Talk:Ampère's circuital law

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This article should correctly be entitled 'Ampère's Circuital Law'.

Ampère's Law is a different law relating to the magnetic force that acts between two loops of electric current. ( 08:02, 18 February 2007 (UTC))Reply[reply]


First of all, it's time to put this article under its correct title Ampère's Circuital Law. Ampère's Law is a different law altogether concerning the force between elements of electric current. --unsigned

Ok, but somebody needs to make an article about Ampere's Law, instead of leaving it as a redirect to here. I'd do it myself, but I am not versed in the technology (I got here from clicking on "Random Article") -- trlkly 09:37, 27 July 2007 (UTC)Reply[reply]

Displacement Current[edit]

It is a common myth, circulated in the secondary literature, that Maxwell conceived of displacement current in connection with an electric capacitor circuit. This is quite simply not so. Anybody who has studied his papers of 1861, 1865, and 1873 will find absolutely no evidence of the capacitor circuit being in any way involved in his conception of displacement current. Displacement current first appears in his 1861 paper On Physical Lines of Forcein connection with linear stress and elasticity in the solid which he considered to be the luminiferous medium. ( 16:17, 13 April 2007 (UTC))Reply[reply]

Alternate form of Ampère's Circuital Law[edit]

Why is there no mention of on this page? -- 06:23, 5 December 2005 (UTC)Reply[reply]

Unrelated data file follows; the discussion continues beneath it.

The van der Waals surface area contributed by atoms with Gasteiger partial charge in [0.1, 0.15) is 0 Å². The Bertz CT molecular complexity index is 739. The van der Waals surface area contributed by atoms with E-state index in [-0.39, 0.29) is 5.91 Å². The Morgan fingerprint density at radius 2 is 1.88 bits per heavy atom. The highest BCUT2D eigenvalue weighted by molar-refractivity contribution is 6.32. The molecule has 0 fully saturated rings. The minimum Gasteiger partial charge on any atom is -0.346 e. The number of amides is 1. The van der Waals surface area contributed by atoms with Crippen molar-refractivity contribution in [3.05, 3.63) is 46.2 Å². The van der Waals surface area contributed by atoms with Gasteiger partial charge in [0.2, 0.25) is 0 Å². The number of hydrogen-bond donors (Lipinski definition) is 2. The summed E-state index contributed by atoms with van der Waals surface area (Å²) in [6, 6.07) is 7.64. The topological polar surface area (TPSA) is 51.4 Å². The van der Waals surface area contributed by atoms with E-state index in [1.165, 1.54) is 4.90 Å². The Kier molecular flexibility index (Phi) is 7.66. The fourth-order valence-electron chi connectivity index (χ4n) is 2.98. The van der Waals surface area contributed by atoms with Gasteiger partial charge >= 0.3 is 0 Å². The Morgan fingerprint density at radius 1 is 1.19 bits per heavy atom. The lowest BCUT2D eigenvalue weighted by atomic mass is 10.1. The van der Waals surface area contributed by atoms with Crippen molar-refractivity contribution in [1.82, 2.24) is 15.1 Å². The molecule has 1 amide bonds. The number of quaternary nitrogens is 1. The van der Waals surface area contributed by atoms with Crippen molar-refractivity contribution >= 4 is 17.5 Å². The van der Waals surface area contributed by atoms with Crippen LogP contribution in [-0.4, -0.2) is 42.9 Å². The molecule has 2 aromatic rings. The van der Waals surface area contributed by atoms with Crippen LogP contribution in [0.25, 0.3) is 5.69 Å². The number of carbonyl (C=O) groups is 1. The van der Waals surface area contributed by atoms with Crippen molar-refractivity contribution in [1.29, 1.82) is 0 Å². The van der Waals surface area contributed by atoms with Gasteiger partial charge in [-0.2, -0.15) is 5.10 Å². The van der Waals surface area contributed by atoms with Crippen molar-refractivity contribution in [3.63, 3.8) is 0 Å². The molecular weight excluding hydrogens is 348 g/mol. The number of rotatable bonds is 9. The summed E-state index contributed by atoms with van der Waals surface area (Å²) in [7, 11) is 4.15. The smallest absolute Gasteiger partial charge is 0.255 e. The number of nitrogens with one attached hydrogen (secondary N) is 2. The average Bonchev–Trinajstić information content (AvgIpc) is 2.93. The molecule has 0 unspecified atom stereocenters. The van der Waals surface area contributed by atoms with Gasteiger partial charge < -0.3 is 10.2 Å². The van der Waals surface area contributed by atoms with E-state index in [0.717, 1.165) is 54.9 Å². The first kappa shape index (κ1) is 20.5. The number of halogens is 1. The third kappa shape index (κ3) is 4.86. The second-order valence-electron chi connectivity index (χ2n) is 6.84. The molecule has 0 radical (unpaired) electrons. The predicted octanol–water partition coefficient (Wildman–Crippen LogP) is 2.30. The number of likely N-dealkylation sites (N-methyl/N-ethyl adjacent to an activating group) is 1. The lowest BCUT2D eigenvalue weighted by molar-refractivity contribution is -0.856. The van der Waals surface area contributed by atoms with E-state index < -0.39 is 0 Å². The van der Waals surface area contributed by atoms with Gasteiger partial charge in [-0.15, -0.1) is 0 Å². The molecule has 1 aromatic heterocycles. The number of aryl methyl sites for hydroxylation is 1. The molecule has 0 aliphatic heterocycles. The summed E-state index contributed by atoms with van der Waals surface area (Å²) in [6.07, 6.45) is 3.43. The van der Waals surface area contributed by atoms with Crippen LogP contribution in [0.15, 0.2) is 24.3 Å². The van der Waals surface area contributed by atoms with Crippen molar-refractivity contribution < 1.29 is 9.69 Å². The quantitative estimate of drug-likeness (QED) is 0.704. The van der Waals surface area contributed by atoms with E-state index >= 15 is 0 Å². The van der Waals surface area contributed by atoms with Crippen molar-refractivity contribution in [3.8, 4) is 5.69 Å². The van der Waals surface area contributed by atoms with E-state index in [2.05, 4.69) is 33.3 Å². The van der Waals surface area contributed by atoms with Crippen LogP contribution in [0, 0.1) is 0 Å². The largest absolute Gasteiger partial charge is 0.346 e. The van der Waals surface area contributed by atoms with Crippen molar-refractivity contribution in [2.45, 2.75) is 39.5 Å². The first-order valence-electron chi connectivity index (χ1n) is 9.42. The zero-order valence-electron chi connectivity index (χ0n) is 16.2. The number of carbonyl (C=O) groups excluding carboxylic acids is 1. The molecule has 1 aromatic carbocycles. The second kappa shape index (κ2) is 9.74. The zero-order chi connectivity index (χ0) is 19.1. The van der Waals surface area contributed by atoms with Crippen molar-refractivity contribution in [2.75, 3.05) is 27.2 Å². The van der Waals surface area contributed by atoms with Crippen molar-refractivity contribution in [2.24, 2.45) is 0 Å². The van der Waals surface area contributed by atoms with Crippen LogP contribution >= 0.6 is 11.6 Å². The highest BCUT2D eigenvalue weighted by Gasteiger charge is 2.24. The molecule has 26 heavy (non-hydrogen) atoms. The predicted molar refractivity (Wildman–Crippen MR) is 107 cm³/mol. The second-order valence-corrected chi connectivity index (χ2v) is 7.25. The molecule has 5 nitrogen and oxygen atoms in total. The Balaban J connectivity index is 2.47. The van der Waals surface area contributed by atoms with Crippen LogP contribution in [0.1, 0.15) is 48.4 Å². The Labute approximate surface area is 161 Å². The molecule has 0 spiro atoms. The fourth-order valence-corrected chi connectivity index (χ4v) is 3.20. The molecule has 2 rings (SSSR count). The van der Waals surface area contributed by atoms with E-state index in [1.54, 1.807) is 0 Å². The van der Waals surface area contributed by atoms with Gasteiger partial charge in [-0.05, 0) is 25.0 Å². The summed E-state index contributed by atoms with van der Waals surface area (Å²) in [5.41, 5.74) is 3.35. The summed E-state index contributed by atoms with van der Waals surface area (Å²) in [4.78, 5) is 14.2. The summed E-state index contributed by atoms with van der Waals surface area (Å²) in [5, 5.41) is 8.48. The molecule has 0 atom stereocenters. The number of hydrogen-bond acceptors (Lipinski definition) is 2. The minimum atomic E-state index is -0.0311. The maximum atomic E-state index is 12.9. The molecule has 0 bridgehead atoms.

Was here,but someone must have deleted it.-- 10:16, 19 January 2006 (UTC)Reply[reply]

I put it back, they're integrated now. This page needs *work* and the terminolgy is all messed up. Particularly confusing is the difference between B and H. Not to mention that H is magnetic field density on the Maxwell's equations page, and magnetic flux density on this page.. I'm too confused to fix more. Fresheneesz 22:51, 3 February 2006 (UTC)Reply[reply]

H is not magnetic flux density.....B is magnetic flux density..H is magnetic flux intensity..similar what electric field is in electrostatics...[vijin]

whats dA[edit]

What's da in the first formula?

I'd vote for an infintesimal part of the surface S. This is a surface itself. In French, the word "aire" is used for surface. I suggest to change da for ds.

I added the defintion from the page Maxwell's equations. This page needs to define ALL its variables - its in poor shape. Fresheneesz 22:59, 3 February 2006 (UTC)Reply[reply]

Bad Units for vector D[edit]

I noticed that the page defines

as having units of A/m2. The units should in fact be coulombs/m2. When you do:

the result of the integral is in coulombs. Taking the derivative with respect to time yields coulombs/sec or amperes. This is what we want, since

gives a current, as H has units of A/M and integrating that over length results in Amperes.

I mention this here so that someone else can change it. I am new to Wikipedia and don't want to screw up the original article. UPDATE: I HAVE CORRECTED THIS IN THE ARTICLE.

Ampère did not discover the so-called "Ampère circutal law"[edit]

Ampère did not discover any expression for magnectic field from a elementary current because the field concept was unknown in Ampère's time.

He only worked with distance-force between current elements and (cf. the Ampère's force law equation article):

PLASE SEE HISTORIC REFS. (and remember also that magnectic field was a new conception only applied after Maxwell's days).

See for ex. R.A.R. Tricker, "Early Electrodynamics - The First Law of Circulation", 1965.

Yes, I concur.--Geremia (talk) 04:30, 30 July 2016 (UTC)Reply[reply]

I have thought for a while that the electromagnetism template is too long. I feel it gives a better overview of the subject if all of the main topics can be seen together. I created a new template and gave an explanation on the old template talk page, however I don't think many people are watching that page.

I have modified this article to demonstrate the new template and I would appreciate people's thoughts on it: constructive criticism, arguments for or against the change, suggestions for different layouts, etc.